Watkins testified that she founded the Ohio State Regular Militia in early 2020 to protect businesses as the election season got underway. At its peak, the militia had six members, Watkins said, including herself.
As the year progressed and Covid-19 restrictions began hurting the bar she and her fiancé owned, Watkins testified she became sucked into online conspiracies and grew increasingly concerned that the United Nations could invade the US and force vaccination or that China could start bombing Army bases in the US.
“I put two and two together and thought that the United Nations is going to come in and go door to door,” Watkins said.
Watkins testified that her fears were driven in part by what she called a “steady diet” of watching conspiracy theorist Alex Jones’ show “Infowars.” “I probably watched five or six hours every day,” she said.
It was through Jones’ show that Watkins said she found out about the Oath Keepers. The far-right extremist group’s leader, Stewart Rhodes, had made several appearances. Rhodes is also on trial for seditious conspiracy.
“In hindsight, I feel like I was gullible,” she told the jury.
Watkins testified that she began attending rallies and protests with the Oath Keepers in 2020 with the mission of protecting businesses and became enthralled.
“It kind of got in my blood… so I don’t know, I just couldn’t help myself,” Watkins testified. She began attending political rallies as a medic, hoping to help people who were injured, or as a volunteer firefighter, Watkins testified.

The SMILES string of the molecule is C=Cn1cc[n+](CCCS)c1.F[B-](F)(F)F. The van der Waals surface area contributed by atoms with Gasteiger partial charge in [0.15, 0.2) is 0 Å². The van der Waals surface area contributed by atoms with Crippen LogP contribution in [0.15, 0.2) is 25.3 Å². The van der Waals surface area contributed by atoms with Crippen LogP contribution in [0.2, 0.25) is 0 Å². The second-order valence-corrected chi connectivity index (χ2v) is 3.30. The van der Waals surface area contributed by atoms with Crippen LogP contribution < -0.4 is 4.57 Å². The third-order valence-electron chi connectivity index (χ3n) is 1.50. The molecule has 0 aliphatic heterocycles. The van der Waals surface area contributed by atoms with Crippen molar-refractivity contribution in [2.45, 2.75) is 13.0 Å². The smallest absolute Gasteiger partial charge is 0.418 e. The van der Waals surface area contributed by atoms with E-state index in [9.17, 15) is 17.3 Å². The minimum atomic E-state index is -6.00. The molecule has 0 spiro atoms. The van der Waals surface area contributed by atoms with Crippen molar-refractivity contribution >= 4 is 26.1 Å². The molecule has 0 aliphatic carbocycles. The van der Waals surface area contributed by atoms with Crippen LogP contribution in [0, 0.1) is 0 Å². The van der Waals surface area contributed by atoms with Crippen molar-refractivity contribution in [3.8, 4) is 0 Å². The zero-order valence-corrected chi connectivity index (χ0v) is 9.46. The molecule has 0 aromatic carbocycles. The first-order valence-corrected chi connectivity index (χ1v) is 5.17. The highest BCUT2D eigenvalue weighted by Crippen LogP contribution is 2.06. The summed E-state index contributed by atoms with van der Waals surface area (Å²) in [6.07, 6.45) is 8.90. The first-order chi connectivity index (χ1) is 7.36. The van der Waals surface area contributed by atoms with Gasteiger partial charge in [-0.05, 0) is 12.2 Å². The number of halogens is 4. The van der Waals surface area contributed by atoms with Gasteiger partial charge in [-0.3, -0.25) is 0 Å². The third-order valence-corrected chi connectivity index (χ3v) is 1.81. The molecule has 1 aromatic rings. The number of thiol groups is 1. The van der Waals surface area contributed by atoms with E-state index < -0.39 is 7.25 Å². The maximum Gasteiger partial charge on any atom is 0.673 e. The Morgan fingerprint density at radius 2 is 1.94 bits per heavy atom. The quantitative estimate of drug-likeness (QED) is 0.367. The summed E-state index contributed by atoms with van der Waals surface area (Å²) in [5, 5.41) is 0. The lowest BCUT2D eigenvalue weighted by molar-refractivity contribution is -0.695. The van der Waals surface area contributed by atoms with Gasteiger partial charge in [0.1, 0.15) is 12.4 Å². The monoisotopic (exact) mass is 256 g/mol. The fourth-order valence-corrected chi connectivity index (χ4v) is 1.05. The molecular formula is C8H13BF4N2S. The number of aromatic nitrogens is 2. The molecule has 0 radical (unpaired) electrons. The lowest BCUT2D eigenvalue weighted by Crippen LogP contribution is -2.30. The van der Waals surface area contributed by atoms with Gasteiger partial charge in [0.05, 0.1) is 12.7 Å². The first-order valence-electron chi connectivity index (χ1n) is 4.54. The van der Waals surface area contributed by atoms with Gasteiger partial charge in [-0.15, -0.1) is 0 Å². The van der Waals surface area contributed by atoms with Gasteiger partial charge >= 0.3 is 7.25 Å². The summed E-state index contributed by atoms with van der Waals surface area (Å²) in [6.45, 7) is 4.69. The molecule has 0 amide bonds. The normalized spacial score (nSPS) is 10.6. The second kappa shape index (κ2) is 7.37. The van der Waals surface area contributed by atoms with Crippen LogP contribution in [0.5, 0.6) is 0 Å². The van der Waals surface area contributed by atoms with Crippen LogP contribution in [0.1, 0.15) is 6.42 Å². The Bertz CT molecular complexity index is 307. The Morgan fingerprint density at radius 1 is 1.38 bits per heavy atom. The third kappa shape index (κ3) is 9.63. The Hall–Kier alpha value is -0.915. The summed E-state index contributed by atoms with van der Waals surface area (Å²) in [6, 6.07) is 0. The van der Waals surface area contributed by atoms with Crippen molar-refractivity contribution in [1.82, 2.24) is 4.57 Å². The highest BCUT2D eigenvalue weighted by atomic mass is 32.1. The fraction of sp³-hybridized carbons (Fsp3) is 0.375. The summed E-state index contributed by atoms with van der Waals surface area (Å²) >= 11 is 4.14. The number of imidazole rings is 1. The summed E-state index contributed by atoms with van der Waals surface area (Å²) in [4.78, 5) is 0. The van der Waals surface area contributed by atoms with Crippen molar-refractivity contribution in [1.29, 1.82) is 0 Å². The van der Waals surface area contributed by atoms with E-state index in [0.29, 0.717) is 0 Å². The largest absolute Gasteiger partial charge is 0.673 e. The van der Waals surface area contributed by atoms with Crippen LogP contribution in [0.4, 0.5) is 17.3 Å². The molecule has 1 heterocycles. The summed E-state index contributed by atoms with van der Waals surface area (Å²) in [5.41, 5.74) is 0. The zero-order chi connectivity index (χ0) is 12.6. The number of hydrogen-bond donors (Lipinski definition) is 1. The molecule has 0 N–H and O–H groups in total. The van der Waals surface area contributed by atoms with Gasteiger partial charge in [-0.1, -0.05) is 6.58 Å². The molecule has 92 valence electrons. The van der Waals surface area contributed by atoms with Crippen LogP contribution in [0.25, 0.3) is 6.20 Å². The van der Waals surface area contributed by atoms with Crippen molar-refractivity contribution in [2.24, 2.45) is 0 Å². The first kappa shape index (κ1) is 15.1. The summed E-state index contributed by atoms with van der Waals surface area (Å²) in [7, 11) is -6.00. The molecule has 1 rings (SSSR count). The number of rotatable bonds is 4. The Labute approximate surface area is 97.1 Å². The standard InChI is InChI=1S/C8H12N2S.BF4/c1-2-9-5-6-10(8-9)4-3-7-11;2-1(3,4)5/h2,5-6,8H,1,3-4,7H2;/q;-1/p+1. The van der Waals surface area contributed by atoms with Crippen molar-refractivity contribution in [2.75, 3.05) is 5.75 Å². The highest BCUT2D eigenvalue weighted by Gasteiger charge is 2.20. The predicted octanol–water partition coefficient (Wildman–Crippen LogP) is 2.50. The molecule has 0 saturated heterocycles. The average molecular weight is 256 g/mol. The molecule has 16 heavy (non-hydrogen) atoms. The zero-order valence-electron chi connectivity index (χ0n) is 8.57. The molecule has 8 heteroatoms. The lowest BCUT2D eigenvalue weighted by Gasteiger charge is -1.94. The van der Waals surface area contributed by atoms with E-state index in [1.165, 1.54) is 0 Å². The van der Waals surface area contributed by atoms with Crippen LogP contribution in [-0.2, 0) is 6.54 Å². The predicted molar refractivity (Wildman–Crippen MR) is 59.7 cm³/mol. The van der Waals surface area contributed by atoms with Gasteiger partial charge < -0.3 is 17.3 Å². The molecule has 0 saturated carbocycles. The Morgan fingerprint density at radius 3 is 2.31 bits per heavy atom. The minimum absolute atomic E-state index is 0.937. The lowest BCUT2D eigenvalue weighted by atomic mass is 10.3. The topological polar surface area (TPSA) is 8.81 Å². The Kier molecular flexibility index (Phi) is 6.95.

“If I’m going to die for something, it probably should matter,” she said.
Watkins testified she had decided in late December to attend the January 6 “Stop the Steal” rally and was thrilled about the prospect of providing security for right-wing figure Roger Stone.
“I was stoked. It’s Roger Stone. It’s Trump’s inner circle. I just thought it was exciting,” Watkins testified, though she later learned that a different group of Oath Keepers from Alabama would be taking over the Stone security detail.
Watkins said she helped escort the mother of a “Stop the Steal” rally speaker from the Ellipse to the Capitol on January 6, and that she and other Oath Keepers made their way to the front of the Capitol. The crowd parted down the middle and cheered for the Oath Keepers, Watkins testified.
“It just felt really cool,” Watkins testified, “We got up to the top of the stairs and then we turned around, we were singing the national anthem. … Everybody is just cheering. … I just felt really American.”
On the stand, Watkins admitted to going inside the Capitol and impeding officers.
“In my mind I thought it was this heroic American moment where I thought people were going into our house, we were going to be heard,” Watkins said. “It was this moment where I lost all basic objectivity. I wasn’t doing security anymore, I wasn’t medic Jess anymore. I was just another idiot.”
Watkins testified that rioters and police started pushing and she “kind of went off” in that moment.
“I want to say I’m sorry to you,” she told the jury, “but I’d rather say I’m sorry to Christopher Owens, the (Metropolitan Police Department) officer who was here. He was the one on the other side of it, protecting the Capitol from my dumb a**.”